If she had met Ren on the street, Sakura would have never guessed he belonged to an organization like Root. In terms of appearance, he was good-looking, somewhat fashionable, with the kind of charisma that made him seem more handsome than his features merited when he was in motion. That same charisma made him seem easy and approachable and he had the gift for making you feel like you'd been friends for forever without seeming slimy or invasive.
He was one of their best plainclothes officers, despite being not much older than Sakura, and his one annoying habit was that he never seemed to go home. He chose instead to spend a lot of his off-duty hours loitering in the public spaces of the station, reading on the couches, lingering by the windows of the cafeteria, and on their designated training field.
Sakura wondered why this was, but she did not ask. Even former Root members—maybe especially former Root members, deserved a measure of privacy.
Since he seemed so eager to work, she made free use of him, since some days it seemed she didn't get to go home either, and as she delegated more of the time-consuming human resources management to Honoka-san—this despite having a department which was supposed to deal with such matters—Ren became first an unofficial aide and then came to join her in her office as one of her "fetch boys" as Kakashi-senpai had taken to disrespectfully calling Ren and Yuki.
Senpai was not similarly disrespectful to Honoka-san.
He would not discuss why.
[Kill Your Heroes]
Jiraiya was tired from traveling and annoyed that he was tired and generally feeling grumpy about getting older, so after he arrived in Konohagakure and had one of the gate guards send word to Shikaku that he'd see him later, he fully intended to treat himself to a little something for all his hard work.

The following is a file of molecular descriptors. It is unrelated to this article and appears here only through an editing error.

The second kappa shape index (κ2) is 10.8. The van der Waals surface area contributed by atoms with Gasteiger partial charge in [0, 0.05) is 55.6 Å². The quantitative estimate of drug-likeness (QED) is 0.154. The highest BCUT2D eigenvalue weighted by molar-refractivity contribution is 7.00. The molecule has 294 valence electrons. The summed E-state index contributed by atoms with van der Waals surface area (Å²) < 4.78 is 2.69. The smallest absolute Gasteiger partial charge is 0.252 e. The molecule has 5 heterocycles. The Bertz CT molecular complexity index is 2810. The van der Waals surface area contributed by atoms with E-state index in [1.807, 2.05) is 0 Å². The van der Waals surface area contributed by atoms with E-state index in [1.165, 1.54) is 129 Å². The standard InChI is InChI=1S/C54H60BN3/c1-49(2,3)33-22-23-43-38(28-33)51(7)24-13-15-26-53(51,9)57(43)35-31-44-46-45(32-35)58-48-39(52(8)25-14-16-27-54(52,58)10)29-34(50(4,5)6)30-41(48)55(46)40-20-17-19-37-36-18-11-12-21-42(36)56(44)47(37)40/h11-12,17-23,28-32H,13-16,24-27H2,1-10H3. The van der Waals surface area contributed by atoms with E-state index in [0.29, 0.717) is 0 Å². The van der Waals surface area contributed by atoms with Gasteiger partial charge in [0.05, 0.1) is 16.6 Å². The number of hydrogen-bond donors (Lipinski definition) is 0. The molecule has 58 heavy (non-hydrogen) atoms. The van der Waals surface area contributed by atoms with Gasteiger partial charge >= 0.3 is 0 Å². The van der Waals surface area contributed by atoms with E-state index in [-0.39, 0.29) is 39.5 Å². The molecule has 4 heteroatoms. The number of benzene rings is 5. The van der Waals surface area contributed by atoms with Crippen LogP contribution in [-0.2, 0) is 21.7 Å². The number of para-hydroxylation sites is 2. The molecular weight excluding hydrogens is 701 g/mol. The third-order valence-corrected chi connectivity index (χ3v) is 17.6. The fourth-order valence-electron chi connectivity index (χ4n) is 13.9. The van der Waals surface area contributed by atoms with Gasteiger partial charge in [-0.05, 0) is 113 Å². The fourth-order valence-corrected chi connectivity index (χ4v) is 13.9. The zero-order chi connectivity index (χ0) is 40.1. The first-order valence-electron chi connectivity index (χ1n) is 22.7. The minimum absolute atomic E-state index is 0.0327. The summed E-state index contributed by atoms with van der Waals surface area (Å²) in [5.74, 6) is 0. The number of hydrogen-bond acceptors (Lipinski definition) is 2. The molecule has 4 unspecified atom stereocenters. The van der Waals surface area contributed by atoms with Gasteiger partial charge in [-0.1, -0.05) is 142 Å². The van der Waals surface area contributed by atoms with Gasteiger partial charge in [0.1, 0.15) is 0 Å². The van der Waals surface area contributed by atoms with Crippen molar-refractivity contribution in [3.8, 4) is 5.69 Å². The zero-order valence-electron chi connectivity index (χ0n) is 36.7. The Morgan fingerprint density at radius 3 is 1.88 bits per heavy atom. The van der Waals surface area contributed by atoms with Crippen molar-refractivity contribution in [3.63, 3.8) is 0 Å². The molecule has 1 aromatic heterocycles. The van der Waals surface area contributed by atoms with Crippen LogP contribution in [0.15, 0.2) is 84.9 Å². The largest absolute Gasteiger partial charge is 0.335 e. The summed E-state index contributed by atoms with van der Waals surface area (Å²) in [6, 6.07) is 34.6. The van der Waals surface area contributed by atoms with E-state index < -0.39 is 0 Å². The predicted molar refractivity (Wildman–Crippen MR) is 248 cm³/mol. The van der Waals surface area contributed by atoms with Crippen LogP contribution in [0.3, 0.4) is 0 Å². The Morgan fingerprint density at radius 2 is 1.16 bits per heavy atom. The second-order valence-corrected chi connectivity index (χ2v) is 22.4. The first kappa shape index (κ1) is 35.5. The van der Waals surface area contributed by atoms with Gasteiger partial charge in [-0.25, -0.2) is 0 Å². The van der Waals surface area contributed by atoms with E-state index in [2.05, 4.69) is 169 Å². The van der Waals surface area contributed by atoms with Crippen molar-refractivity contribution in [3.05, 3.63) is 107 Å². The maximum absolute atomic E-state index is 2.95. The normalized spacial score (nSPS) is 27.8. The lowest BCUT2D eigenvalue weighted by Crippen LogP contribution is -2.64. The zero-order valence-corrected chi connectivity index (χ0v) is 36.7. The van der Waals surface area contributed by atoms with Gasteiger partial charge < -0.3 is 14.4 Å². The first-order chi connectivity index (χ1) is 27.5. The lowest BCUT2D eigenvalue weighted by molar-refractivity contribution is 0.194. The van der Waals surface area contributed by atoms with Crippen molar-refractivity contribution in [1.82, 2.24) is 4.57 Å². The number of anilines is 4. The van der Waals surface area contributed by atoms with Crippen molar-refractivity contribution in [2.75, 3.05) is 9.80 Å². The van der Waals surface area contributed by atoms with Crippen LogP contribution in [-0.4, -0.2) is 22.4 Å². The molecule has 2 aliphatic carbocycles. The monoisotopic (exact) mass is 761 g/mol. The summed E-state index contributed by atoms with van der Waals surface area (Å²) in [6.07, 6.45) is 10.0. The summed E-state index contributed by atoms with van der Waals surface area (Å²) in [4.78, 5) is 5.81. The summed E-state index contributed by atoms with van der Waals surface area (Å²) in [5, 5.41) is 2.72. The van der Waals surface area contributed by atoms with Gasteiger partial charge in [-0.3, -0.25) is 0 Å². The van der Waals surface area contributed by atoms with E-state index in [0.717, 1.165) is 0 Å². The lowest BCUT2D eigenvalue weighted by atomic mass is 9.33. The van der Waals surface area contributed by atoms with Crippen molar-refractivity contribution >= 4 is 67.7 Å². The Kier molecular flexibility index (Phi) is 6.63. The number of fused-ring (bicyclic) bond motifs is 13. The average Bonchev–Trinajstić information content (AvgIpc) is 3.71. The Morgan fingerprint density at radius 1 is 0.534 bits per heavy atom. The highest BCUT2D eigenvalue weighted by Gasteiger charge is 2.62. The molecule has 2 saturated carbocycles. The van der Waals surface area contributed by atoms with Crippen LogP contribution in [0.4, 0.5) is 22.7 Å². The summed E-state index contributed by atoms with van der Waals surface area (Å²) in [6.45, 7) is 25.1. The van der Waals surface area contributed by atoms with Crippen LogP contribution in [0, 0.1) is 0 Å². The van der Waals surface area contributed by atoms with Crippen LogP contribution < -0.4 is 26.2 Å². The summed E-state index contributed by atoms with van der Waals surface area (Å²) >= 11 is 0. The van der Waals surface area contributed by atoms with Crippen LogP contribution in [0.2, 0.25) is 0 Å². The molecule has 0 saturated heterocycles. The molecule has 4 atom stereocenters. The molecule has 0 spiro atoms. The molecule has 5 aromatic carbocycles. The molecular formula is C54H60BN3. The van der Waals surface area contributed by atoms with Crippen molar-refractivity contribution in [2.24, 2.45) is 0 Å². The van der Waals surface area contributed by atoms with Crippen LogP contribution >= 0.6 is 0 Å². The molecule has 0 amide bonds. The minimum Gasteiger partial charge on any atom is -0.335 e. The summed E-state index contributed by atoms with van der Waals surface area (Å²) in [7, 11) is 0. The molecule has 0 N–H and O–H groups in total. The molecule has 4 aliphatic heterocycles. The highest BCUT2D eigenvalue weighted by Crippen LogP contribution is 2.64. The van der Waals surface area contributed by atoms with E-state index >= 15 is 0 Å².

For most people this would be a steaming hot bath or the guilty pleasure of a snack with lots of calories, but he preferred his snack and bath in combination. And eaten with his eyes.
He liked it both sweet and sour—the guilty thrill of watching when no one knew he was there, now, that was sweet, but sometimes that felt…incomplete somehow, without the equal excitement of being discovered. So he paid the fines if someone bothered to turn him in and ignored the lectures issued by the self-righteous officers and joked with the salacious ones, both of them resentful of being made to do something so far beneath them, and went about his day refreshed and occasionally inspired—most of the women in his novels were based fairly faithfully on real women he'd encountered during his adult sightseeing tours.
The last time he'd been in Konoha, it had still been in a pretty rough state, but as he wandered through his old hunting grounds, he was happy to discover that it was beginning to feel familiar again. The same restaurants and foodstalls, ryokan and bars, apartments and public baths. All of them gleaming with newness, clean and orderly, with none of the rubble piles or ever-present dust remaining.
Some of them even looked better than before. One of his favorite bathhouses now had the exterior painted with a linework of flowing, frolicking koi that extended even across the fenced in area toward the back, where the onsen were, and he lightly ran his hand across it as he began eyeing the wood for likely viewports. He grinned as he heard a brief burst of feminine laughter, but as he went to step forward, he found something had caught his hand.
As he glanced back, he found a line of ink had looped around his wrist and as his gaze followed the line up, he saw a koi—who somehow looked disapproving—peeling itself off the fence.